|1. Memorials, reports, and other papers connected with the affairs of the Board of Ordnance, chiefly applications for money to the Treasury. 11 papers and enclosures.|
|2. Various papers connected with the Pay Office, chiefly applications signed by William Sloper, acting for the Earl of Lincoln, and addressed to the Lords of the Treasury, for issues of money, viz.:— for garrisons, for subsistence of troops, for payment of Bills of Exchange, clothing, &c. 20 papers.|
|3. Papers connected with the affairs of the Marine Regiments, chiefly signed by John Mostyn, viz., accounts of receipts and payments, applications to the Treasury for issue of money, &c. 10 papers and one or two enclosures.|
|4. A collection of papers relating to the state of the Revenue. Amongst them are:—“A state of the revenues of the Civil List revenues at his Mats departure for Hanover;” “A state of the National Debts;” and “A relac[i]on of the several branches of the Publique Revenue, in wch the Governr and Compa of ye Bank of England have an interest; showing what those revenues are, how much they severally produce yearly in net money, what annuitys or other annual incumbrances are charged thereupon respectively for the Bank or others, and how they are severally redeemable, with propositions for raysing more mony thereupon towards lessening the publique debts.” Several relate to the Civil List revenues. 22 papers.|
|5. Letters from the Comrs of Victualling, chiefly to Mr Lowndes, asking him to move the Lords of the Treasury to issue money to pay claims of their office, such as for the ships going to the Baltic. Two are for the remission of the taxes to the Commissioners and their clerks. 9 papers and enclosures.|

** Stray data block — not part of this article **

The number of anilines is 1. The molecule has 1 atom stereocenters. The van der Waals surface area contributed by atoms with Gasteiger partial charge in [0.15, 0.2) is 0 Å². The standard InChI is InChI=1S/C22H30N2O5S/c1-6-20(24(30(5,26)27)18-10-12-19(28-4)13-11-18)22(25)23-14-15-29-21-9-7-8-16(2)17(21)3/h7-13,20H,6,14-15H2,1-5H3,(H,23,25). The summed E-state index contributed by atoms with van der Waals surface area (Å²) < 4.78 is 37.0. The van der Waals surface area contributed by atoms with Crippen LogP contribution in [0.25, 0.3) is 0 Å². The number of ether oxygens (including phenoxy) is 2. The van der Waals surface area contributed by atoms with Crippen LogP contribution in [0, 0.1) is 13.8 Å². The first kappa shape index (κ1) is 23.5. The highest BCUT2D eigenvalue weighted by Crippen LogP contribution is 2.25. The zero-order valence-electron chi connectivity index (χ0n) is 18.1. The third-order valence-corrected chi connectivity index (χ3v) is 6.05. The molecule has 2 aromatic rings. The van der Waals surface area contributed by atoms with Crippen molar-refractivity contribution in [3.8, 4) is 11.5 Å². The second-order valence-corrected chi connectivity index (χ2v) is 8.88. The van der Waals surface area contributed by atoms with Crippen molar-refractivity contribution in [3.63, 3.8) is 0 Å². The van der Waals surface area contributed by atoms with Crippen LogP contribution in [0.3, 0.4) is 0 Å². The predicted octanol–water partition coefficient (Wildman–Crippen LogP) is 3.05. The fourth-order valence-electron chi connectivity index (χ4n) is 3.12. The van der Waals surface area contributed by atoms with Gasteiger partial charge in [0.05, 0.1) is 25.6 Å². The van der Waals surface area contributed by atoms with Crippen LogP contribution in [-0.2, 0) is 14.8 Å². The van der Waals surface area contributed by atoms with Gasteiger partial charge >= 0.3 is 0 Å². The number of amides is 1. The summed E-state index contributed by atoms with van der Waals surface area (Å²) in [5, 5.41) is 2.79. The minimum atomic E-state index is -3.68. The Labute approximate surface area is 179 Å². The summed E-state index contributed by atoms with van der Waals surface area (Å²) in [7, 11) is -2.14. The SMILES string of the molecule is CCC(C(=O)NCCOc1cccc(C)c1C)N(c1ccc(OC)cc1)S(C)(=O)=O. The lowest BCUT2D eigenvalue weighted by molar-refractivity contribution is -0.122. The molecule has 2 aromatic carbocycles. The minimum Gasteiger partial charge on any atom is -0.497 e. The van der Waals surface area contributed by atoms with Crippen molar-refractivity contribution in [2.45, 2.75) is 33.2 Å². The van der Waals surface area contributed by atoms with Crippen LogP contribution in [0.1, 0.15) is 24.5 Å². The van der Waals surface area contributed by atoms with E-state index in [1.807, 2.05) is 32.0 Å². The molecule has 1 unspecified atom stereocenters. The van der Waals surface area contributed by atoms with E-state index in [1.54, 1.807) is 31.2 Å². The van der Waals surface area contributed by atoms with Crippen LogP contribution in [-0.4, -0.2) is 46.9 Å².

|6. Various papers connected with the affairs of the Board of Works, viz., as to the debt of the office, new seats in St. James's Park, maintenance of lamps for the Houses of Parliament, repair of road to Fulham, &c. 9 papers and enclosures.|
|7. Weekly certificates by Archibald Douglas, of Cavers, Esq., General Receiver of the Land Tax, Crown Rents, &c, and new duties upon houses in Scotland, and paymaster of salaries, pensions, and allowances there, &c.: viz.:—of all receipts, payments, and remains of land tax, Crown rents, revenues, &c., money imprested from the Customs and Excise, arrears of Crown rents, stock of invalid money due before the Union, and new duties upon houses, viz., from 31 Dec. 1715 to 22 Dec. 1716. [Many missing.]|
|Undated, but supposed to be of the year 1716.|
|1716.||8. A short relation of the royal patrimony of the island of Minorca, showing the nature of the several taxes, both certain and uncertain, from whence the royal revenue ariseth, together with the nature of the several tithes belonging to the Crown, and set times and manner of collecting them. “Extracted from a quarto of the years 1713, 1714, 1715, and this present year 1716.”|
The patrimony consisted of “alenso” or ground-rent, admortizations or quarter parts to the King out of legacies to the Church; “landimies” or tenth parts out of sales of estates; fogage, a house-tax of eight “sueldos” to be paid every seventh year, tithes or diemes on weights and measures and various produce, shipwrecks, confiscations, &c.